Lund Fantastic 2021 Review: CROSS THE LINE Makes You Wonder If You Would...
David Victori's VERY well-made thriller keeps you rooting for its lead.
Sometimes the simplest ideas are the best, provided that they're well executed. Thankfully, David Victori's Cross the Line (released in its homeland of Spain as No MatarÃ¡s) fully fits in this category. As thrillers go, this story of a descent into an ever bigger mess doesn't bring anything new to the table, but it hits all notes as thoroughly and confidently as a good song does. And Victori's biggest win is in creating empathy for his main character. Because ooooh boy, do we feel for this guy.
In Cross the Line we follow Dani, a shy and gentle young man who has been taking care of his dying father for the past few years. Now, with his father gone, Dani is shaken and forlorn, looking for a new direction in his life. His sister urges him to follow his dreams, have some fun. And while Dani is reluctant, fun seems to find him through a chance encounter with Mila, a rather wild damsel in distress. Dani chivalrously bails her out of some trouble, and Mila aggressively starts seducing him. Ah, the attraction of opposites... Will crazy Mila show dull Dani there's more to life than sacrificing yourself on behalf of others? Truly, these romantic comedies are all the same.
Except this isn't a romantic comedy, and in this world no good deed goes unpunished apparently. What could have been an eye-opening mutually beneficial one-night-stand quickly turns very, VERY rotten indeed, and before the night is done, a desperate Dani is running for his life. Thankfully he is built like a bouncer, and while meek, he is far from stupid. He still has to go through hell though, and has to make the toughest decisions of his life.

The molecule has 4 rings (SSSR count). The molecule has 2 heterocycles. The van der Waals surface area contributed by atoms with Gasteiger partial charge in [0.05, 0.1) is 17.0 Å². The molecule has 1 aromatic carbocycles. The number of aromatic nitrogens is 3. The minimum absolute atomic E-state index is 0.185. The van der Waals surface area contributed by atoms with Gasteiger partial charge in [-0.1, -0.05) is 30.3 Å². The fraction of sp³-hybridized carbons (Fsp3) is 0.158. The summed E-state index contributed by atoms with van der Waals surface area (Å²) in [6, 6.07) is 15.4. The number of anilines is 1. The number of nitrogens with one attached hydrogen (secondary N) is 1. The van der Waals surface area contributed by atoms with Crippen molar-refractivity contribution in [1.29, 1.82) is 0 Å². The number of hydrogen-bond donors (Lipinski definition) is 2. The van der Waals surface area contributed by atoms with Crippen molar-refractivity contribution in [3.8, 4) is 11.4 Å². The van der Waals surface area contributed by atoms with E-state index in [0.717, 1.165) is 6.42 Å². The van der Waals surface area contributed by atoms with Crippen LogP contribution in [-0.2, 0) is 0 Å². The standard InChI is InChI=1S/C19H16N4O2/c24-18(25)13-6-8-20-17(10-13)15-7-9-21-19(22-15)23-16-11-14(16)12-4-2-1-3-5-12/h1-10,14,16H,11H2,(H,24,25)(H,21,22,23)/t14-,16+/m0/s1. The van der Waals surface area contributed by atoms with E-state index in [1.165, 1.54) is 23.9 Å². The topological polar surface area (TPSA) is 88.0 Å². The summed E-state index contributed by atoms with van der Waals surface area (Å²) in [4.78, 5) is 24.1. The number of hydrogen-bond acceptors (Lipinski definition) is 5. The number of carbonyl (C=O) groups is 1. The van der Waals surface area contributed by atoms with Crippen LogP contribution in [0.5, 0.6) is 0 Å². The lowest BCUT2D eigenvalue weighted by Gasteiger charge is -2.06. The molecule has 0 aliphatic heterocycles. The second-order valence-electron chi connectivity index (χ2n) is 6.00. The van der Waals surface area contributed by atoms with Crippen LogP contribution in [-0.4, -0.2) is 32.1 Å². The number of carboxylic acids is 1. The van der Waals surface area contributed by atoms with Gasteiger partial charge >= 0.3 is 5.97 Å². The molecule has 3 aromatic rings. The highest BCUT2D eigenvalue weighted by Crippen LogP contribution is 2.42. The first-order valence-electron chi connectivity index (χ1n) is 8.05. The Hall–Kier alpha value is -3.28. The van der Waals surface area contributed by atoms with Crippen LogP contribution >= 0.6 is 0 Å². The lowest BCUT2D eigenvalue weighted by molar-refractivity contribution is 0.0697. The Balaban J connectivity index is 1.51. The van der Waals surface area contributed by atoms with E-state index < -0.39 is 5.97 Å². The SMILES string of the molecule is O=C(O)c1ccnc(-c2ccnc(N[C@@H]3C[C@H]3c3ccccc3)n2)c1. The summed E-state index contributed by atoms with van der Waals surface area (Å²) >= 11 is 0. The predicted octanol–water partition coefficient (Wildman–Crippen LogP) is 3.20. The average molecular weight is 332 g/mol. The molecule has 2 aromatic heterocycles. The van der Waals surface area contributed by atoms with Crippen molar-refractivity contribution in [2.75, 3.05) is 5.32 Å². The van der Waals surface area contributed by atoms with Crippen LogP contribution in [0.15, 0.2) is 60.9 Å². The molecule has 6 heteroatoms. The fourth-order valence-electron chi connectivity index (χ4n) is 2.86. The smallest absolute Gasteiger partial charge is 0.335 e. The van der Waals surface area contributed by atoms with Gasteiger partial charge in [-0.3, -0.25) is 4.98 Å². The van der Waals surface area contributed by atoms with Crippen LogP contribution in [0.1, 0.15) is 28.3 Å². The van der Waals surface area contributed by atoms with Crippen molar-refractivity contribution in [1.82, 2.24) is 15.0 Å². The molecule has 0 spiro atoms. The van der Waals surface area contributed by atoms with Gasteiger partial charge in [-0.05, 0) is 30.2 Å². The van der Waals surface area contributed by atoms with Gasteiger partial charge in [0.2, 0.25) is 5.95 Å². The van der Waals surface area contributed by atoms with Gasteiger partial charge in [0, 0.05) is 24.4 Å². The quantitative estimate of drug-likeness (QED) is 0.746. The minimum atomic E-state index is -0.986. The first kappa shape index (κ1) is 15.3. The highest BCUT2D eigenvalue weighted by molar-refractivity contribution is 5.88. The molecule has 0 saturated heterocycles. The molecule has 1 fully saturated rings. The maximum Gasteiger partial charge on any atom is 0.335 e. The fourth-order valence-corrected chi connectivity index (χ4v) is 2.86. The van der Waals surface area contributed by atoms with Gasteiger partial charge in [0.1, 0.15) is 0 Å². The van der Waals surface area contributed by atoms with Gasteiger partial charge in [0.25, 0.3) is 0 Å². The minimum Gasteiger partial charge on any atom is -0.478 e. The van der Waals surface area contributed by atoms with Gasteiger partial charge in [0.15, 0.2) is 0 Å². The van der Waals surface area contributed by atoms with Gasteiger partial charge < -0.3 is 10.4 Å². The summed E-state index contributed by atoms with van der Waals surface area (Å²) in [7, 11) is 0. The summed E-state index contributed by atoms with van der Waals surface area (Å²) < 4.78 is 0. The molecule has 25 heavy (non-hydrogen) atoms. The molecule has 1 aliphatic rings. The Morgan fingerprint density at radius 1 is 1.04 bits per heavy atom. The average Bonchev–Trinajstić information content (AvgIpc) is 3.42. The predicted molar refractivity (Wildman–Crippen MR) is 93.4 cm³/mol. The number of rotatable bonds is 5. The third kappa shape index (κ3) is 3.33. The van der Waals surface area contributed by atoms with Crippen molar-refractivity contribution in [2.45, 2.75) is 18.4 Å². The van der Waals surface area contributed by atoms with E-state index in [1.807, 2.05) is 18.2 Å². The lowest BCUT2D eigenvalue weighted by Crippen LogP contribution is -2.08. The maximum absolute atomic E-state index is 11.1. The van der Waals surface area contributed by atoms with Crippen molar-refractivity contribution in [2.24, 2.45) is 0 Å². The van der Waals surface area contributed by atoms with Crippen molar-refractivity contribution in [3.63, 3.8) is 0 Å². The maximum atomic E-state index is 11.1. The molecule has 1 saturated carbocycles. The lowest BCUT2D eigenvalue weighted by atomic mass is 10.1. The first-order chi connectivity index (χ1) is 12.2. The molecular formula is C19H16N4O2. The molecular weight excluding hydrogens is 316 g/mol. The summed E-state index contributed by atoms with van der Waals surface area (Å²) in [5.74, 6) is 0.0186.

Obviously this film depends a lot on the role of Dani, because any sympathy we feel with him ups the ante for us, the audience. And this is where the film shines, as Mario Casas' performance as Dani is fantastic. Known as a romantic heartthrob actor, Casas manages to make whatever arrogance he has disappear, and his Dani is just so incredibly likeable. At several points I was sitting with clenched fists, hoping he'd pull through without mishap. Director David Victori uses night-time Barcelona to create a lot of mishaps though, and seeing Dani having to navigate through these is incredibly suspenseful. Topping it all is the constant cold gut feeling of a life soured after a bad mistake, and the injustice of trouble finding the least deserving guy possible.
In fact, I'm tempted to go as far as to say Cross the Line is one of the best thrillers of recent times. It's refreshing to see something this well-made, straightforward rather than formulaic, seemingly flashy yet rooted in reality, and without any groan-inducing flaws or inconsistencies. And does the main character cross the line? The film allows for a good discussion afterwards, that's for sure.
- David Victori
- Jordi Vallejo
- David Victori
- Clara Viola
- Mario Casas
- Milena Smit
- Elisabeth Larena